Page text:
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The Assistant – Movie Review

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The Assistant – Movie Review

Rating: B+ (Very Good)

Trailer/Thumbnail Courtesy Level Film

The Harvey Weinstein scandal rocked the entertainment industry, although many felt this was information that should have gone out to the public much earlier. Documentary filmmaker Kitty Green’s first narrative feature The Assistant opts for a minimalist approach in depicting the offices of a Weinstein-like producer and it’s one that brings the needed chilliness to the subject matter. Told through the point-of-view of an assistant, the movie is effective in showing many peoples’ complicit actions that allow this sort of horrible behaviour to exist. It’s also helped by a strong leading performance from Julia Garner as we see her navigate a single day in this building.

This is a movie that uses sound and imagery just as much as dialogue to convey ideas. The office lighting is always low, almost like they’re conserving energy by not switching on all of the lights. It’s the first example of how Green gives an idea of the atmosphere in this place. The many sounds of the environment are also used effectively with the typing of keyboards and phones ringing frequently through the course of the day. There’s something sinister about this place, but Green isn’t too in-your-face about it. She instead provides little hints of the attitude there, mostly seen in the contrasting behaviours of Garner’s Jane and her unnamed co-workers sitting nearby.

Garner is required to carry a lot of this movie and she succeeds. It’s a performance that requires subtlety and she pulls off the quiet nature of this character. The screenplay cleverly peppers elements of exposition throughout the dialogue to understand her background and her aspirations. She’s immediately sympathetic and Green and Garner are able to get us inside of her thought process. People often ask why women don’t come forward sooner and this movie is able to give us an idea of the fear many have if they do. Green is never seen abused nor do we even get a glimpse of her boss (outside of telephone calls), but there’s still a scary subtext running through the film.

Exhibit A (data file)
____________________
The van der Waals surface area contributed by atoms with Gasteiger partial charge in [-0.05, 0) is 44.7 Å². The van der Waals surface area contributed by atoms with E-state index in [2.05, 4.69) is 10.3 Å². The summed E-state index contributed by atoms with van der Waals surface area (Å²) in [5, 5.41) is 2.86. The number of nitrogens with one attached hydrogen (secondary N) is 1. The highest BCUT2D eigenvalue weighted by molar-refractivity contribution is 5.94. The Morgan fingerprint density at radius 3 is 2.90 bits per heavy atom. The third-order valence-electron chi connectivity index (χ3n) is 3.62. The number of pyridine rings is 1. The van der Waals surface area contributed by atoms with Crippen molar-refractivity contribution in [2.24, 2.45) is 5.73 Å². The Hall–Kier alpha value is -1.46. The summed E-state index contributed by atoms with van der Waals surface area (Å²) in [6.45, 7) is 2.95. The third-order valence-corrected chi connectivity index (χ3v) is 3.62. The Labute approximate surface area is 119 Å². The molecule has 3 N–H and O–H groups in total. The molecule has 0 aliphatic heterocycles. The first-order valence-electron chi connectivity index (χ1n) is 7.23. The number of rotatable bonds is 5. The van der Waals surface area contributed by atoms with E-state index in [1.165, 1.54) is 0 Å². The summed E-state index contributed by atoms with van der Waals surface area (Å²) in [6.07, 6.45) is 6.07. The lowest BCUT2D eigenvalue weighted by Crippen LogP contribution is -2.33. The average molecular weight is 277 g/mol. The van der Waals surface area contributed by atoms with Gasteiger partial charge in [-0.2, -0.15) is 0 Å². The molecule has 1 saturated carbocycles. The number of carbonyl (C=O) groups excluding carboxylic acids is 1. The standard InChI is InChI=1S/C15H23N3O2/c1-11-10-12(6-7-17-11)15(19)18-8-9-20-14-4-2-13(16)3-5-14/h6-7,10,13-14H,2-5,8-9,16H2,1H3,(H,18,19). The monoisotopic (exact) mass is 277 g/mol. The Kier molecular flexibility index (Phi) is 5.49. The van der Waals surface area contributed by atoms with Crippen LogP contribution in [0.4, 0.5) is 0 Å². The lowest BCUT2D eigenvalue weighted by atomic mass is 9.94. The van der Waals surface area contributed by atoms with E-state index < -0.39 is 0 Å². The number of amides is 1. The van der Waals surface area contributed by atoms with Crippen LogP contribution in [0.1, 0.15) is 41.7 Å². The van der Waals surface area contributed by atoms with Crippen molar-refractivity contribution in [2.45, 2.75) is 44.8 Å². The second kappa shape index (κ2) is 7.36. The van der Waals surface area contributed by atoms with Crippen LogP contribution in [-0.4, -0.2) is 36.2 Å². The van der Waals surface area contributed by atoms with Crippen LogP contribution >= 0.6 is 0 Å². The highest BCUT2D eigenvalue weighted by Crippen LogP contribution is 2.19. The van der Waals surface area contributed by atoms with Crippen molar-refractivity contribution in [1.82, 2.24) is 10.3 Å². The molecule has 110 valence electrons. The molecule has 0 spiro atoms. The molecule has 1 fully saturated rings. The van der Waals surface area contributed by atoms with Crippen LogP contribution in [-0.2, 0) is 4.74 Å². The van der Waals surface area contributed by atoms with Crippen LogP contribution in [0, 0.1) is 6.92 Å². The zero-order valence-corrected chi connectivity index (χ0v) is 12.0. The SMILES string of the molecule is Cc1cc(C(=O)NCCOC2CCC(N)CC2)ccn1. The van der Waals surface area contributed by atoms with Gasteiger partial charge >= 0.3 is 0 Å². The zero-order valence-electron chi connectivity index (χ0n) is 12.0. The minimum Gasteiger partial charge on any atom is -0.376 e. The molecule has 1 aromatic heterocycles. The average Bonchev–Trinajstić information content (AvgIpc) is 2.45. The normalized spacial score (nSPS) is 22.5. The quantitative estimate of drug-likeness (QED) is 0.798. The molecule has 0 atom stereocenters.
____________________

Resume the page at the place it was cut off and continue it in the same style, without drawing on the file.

One notable scene in The Assistant comes from a meeting with a human resources representative, played by Matthew Macfadyen. Like the rest of the film, there’s a quiet intensity as we see the mood change, depending on what the characters are saying. The back-and-forth between Garner and Macfadyen takes some interesting roads and shows it’s not often so easy to come forward. Green seems intent on showing how women are hardly taken seriously, even when they’re told their opinions have value. This is the sort of scene that needed the right directorial touch to make it work and Kitty Green delivers in capturing the inter-office atmosphere of that moment.

A film inspired by what went on inside the Weinstein Company could have gone for something heavily theatrical and there probably will be a movie like that one day. Instead, Kitty Green takes a different approach by striping everything down to the most minimalist approach and that ends up adding to the tension and fear her lead is feeling. Her filmmaking approach chooses to show, rather than tell, as we get a sense of what it might have been like being a woman working under Weinstein’s command. Movies also very rarely show the paperwork and telephone answering side of filmmaking that goes on away from the set. The Assistant becomes a unique film about an important subject matter that allows the audience to think for themselves and reflect on what potentially happens in every workplace environment.

Stefan Ellison

Stefan Ellison